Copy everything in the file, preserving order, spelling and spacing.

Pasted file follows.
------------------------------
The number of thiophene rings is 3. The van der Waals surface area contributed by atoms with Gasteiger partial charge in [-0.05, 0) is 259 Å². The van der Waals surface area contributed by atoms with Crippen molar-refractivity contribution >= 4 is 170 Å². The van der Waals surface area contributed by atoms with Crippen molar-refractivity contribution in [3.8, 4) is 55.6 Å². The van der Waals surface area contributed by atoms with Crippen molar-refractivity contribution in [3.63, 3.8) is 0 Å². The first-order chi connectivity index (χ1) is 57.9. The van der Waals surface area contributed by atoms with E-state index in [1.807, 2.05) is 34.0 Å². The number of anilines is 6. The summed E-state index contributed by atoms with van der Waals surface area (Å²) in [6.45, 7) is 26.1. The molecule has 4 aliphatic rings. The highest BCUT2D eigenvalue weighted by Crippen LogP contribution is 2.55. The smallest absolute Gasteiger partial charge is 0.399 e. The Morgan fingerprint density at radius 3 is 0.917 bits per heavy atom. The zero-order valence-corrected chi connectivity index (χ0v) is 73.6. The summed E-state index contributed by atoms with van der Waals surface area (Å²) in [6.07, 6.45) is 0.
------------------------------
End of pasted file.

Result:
The number of thiophene rings is 3. The van der Waals surface area contributed by atoms with Gasteiger partial charge in [-0.05, 0) is 259 Å². The van der Waals surface area contributed by atoms with Crippen molar-refractivity contribution >= 4 is 170 Å². The van der Waals surface area contributed by atoms with Crippen molar-refractivity contribution in [3.8, 4) is 55.6 Å². The van der Waals surface area contributed by atoms with Crippen molar-refractivity contribution in [3.63, 3.8) is 0 Å². The first-order chi connectivity index (χ1) is 57.9. The van der Waals surface area contributed by atoms with E-state index in [1.807, 2.05) is 34.0 Å². The number of anilines is 6. The summed E-state index contributed by atoms with van der Waals surface area (Å²) in [6.45, 7) is 26.1. The molecule has 4 aliphatic rings. The highest BCUT2D eigenvalue weighted by Crippen LogP contribution is 2.55. The smallest absolute Gasteiger partial charge is 0.399 e. The Morgan fingerprint density at radius 3 is 0.917 bits per heavy atom. The zero-order valence-corrected chi connectivity index (χ0v) is 73.6. The summed E-state index contributed by atoms with van der Waals surface area (Å²) in [6.07, 6.45) is 0.